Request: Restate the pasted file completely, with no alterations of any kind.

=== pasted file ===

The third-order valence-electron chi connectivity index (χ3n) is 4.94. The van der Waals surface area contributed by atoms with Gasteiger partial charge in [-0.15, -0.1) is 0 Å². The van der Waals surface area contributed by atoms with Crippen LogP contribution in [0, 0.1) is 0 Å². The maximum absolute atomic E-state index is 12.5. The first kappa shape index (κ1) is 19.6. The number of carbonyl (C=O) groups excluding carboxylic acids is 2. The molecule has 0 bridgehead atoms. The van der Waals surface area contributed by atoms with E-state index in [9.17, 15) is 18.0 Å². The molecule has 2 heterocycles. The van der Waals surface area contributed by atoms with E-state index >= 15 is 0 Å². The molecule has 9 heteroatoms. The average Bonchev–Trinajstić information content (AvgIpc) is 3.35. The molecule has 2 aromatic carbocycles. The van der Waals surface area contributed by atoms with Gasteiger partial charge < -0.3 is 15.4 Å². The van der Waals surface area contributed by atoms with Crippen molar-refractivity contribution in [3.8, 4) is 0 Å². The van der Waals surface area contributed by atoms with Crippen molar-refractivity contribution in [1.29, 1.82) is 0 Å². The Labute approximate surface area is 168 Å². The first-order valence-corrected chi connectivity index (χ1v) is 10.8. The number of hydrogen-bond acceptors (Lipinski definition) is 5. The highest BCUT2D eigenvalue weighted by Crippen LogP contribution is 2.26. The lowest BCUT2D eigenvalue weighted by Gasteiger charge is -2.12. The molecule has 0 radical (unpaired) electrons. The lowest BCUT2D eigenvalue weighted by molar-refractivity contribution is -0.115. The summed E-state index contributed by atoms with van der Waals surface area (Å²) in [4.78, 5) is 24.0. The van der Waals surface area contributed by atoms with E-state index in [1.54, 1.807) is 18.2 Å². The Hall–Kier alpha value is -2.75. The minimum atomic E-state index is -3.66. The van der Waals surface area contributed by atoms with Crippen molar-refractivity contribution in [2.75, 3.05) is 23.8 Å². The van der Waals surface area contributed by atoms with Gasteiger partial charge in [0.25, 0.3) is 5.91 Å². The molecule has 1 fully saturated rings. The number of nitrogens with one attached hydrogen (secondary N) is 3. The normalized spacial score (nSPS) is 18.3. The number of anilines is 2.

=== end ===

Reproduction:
The third-order valence-electron chi connectivity index (χ3n) is 4.94. The van der Waals surface area contributed by atoms with Gasteiger partial charge in [-0.15, -0.1) is 0 Å². The van der Waals surface area contributed by atoms with Crippen LogP contribution in [0, 0.1) is 0 Å². The maximum absolute atomic E-state index is 12.5. The first kappa shape index (κ1) is 19.6. The number of carbonyl (C=O) groups excluding carboxylic acids is 2. The molecule has 0 bridgehead atoms. The van der Waals surface area contributed by atoms with E-state index in [9.17, 15) is 18.0 Å². The molecule has 2 heterocycles. The van der Waals surface area contributed by atoms with E-state index >= 15 is 0 Å². The molecule has 9 heteroatoms. The average Bonchev–Trinajstić information content (AvgIpc) is 3.35. The molecule has 2 aromatic carbocycles. The van der Waals surface area contributed by atoms with Gasteiger partial charge < -0.3 is 15.4 Å². The van der Waals surface area contributed by atoms with Crippen molar-refractivity contribution in [3.8, 4) is 0 Å². The van der Waals surface area contributed by atoms with Crippen molar-refractivity contribution in [1.29, 1.82) is 0 Å². The Labute approximate surface area is 168 Å². The first-order valence-corrected chi connectivity index (χ1v) is 10.8. The number of hydrogen-bond acceptors (Lipinski definition) is 5. The highest BCUT2D eigenvalue weighted by Crippen LogP contribution is 2.26. The lowest BCUT2D eigenvalue weighted by Gasteiger charge is -2.12. The molecule has 0 radical (unpaired) electrons. The lowest BCUT2D eigenvalue weighted by molar-refractivity contribution is -0.115. The summed E-state index contributed by atoms with van der Waals surface area (Å²) in [4.78, 5) is 24.0. The van der Waals surface area contributed by atoms with E-state index in [1.54, 1.807) is 18.2 Å². The Hall–Kier alpha value is -2.75. The minimum atomic E-state index is -3.66. The van der Waals surface area contributed by atoms with Crippen molar-refractivity contribution in [2.75, 3.05) is 23.8 Å². The van der Waals surface area contributed by atoms with Gasteiger partial charge in [0.25, 0.3) is 5.91 Å². The molecule has 1 fully saturated rings. The number of nitrogens with one attached hydrogen (secondary N) is 3. The normalized spacial score (nSPS) is 18.3. The number of anilines is 2.